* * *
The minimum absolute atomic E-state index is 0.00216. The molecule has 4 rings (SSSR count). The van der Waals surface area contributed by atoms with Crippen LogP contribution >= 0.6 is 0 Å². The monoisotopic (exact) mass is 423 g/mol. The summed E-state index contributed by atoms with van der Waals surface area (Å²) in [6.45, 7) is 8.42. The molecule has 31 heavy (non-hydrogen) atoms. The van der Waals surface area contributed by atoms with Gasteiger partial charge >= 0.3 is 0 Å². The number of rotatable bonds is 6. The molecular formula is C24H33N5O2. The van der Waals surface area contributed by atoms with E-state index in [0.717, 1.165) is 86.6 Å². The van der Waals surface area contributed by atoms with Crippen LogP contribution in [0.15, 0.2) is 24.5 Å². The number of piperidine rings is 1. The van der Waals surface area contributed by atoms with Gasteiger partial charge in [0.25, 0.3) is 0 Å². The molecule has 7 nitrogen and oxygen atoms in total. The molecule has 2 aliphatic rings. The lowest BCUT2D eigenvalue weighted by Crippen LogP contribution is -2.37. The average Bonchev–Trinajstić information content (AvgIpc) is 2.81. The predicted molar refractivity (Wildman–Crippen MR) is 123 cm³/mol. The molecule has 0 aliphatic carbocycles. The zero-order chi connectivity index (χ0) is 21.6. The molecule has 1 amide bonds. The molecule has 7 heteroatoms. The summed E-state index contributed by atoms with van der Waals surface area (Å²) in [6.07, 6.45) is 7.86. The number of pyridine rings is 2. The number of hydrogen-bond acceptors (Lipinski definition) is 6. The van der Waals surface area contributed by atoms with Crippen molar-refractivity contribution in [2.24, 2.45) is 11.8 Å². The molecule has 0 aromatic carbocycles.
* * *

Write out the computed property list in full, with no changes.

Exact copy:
The minimum absolute atomic E-state index is 0.00216. The molecule has 4 rings (SSSR count). The van der Waals surface area contributed by atoms with Crippen LogP contribution >= 0.6 is 0 Å². The monoisotopic (exact) mass is 423 g/mol. The summed E-state index contributed by atoms with van der Waals surface area (Å²) in [6.45, 7) is 8.42. The molecule has 31 heavy (non-hydrogen) atoms. The van der Waals surface area contributed by atoms with Gasteiger partial charge >= 0.3 is 0 Å². The number of rotatable bonds is 6. The molecular formula is C24H33N5O2. The van der Waals surface area contributed by atoms with E-state index in [0.717, 1.165) is 86.6 Å². The van der Waals surface area contributed by atoms with Crippen LogP contribution in [0.15, 0.2) is 24.5 Å². The number of piperidine rings is 1. The van der Waals surface area contributed by atoms with Gasteiger partial charge in [0.25, 0.3) is 0 Å². The molecule has 7 nitrogen and oxygen atoms in total. The molecule has 2 aliphatic rings. The lowest BCUT2D eigenvalue weighted by Crippen LogP contribution is -2.37. The average Bonchev–Trinajstić information content (AvgIpc) is 2.81. The predicted molar refractivity (Wildman–Crippen MR) is 123 cm³/mol. The molecule has 0 aliphatic carbocycles. The zero-order chi connectivity index (χ0) is 21.6. The molecule has 1 amide bonds. The molecule has 7 heteroatoms. The summed E-state index contributed by atoms with van der Waals surface area (Å²) in [6.07, 6.45) is 7.86. The number of pyridine rings is 2. The number of hydrogen-bond acceptors (Lipinski definition) is 6. The van der Waals surface area contributed by atoms with Crippen molar-refractivity contribution in [2.24, 2.45) is 11.8 Å². The molecule has 0 aromatic carbocycles.